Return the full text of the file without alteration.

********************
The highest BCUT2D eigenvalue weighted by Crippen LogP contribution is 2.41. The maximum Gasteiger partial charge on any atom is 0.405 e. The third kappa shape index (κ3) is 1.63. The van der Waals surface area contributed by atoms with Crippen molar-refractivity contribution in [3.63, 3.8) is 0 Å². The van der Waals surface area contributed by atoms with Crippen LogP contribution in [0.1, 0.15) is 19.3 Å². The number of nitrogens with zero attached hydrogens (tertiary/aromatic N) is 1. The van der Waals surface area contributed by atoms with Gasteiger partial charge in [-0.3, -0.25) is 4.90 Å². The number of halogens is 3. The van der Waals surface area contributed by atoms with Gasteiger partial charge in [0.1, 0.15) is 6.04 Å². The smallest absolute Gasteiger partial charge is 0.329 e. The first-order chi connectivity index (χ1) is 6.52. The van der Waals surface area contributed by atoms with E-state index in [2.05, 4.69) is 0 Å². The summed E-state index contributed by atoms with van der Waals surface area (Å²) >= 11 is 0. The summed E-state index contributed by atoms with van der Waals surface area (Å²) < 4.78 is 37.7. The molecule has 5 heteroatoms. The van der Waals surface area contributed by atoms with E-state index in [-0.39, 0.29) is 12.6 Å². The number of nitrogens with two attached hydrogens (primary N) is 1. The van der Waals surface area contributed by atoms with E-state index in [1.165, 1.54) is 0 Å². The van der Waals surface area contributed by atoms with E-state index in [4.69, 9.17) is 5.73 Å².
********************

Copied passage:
The highest BCUT2D eigenvalue weighted by Crippen LogP contribution is 2.41. The maximum Gasteiger partial charge on any atom is 0.405 e. The third kappa shape index (κ3) is 1.63. The van der Waals surface area contributed by atoms with Crippen molar-refractivity contribution in [3.63, 3.8) is 0 Å². The van der Waals surface area contributed by atoms with Crippen LogP contribution in [0.1, 0.15) is 19.3 Å². The number of nitrogens with zero attached hydrogens (tertiary/aromatic N) is 1. The van der Waals surface area contributed by atoms with Gasteiger partial charge in [-0.3, -0.25) is 4.90 Å². The number of halogens is 3. The van der Waals surface area contributed by atoms with Gasteiger partial charge in [0.1, 0.15) is 6.04 Å². The smallest absolute Gasteiger partial charge is 0.329 e. The first-order chi connectivity index (χ1) is 6.52. The van der Waals surface area contributed by atoms with E-state index in [2.05, 4.69) is 0 Å². The summed E-state index contributed by atoms with van der Waals surface area (Å²) >= 11 is 0. The summed E-state index contributed by atoms with van der Waals surface area (Å²) < 4.78 is 37.7. The molecule has 5 heteroatoms. The van der Waals surface area contributed by atoms with E-state index in [-0.39, 0.29) is 12.6 Å². The number of nitrogens with two attached hydrogens (primary N) is 1. The van der Waals surface area contributed by atoms with E-state index in [1.165, 1.54) is 0 Å². The van der Waals surface area contributed by atoms with E-state index in [4.69, 9.17) is 5.73 Å².